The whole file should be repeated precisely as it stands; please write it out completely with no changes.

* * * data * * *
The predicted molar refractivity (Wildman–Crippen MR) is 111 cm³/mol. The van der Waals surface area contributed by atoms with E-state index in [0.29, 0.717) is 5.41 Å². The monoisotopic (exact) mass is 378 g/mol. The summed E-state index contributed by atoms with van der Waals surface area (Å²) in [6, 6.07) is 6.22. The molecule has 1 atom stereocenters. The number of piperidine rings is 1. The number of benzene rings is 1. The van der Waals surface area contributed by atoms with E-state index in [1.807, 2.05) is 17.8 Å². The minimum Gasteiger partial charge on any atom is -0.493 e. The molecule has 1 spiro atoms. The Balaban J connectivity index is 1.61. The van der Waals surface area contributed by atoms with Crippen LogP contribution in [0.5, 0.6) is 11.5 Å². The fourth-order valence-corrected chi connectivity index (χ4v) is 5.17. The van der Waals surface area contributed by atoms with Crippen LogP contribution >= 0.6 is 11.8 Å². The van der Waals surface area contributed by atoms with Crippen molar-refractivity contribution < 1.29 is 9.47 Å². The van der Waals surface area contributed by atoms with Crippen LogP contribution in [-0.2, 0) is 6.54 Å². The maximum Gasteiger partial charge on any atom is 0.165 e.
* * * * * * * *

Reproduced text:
The predicted molar refractivity (Wildman–Crippen MR) is 111 cm³/mol. The van der Waals surface area contributed by atoms with E-state index in [0.29, 0.717) is 5.41 Å². The monoisotopic (exact) mass is 378 g/mol. The summed E-state index contributed by atoms with van der Waals surface area (Å²) in [6, 6.07) is 6.22. The molecule has 1 atom stereocenters. The number of piperidine rings is 1. The number of benzene rings is 1. The van der Waals surface area contributed by atoms with E-state index in [1.807, 2.05) is 17.8 Å². The minimum Gasteiger partial charge on any atom is -0.493 e. The molecule has 1 spiro atoms. The Balaban J connectivity index is 1.61. The van der Waals surface area contributed by atoms with Crippen LogP contribution in [0.5, 0.6) is 11.5 Å². The fourth-order valence-corrected chi connectivity index (χ4v) is 5.17. The van der Waals surface area contributed by atoms with Crippen LogP contribution >= 0.6 is 11.8 Å². The van der Waals surface area contributed by atoms with Crippen molar-refractivity contribution < 1.29 is 9.47 Å². The van der Waals surface area contributed by atoms with Crippen LogP contribution in [-0.2, 0) is 6.54 Å². The maximum Gasteiger partial charge on any atom is 0.165 e.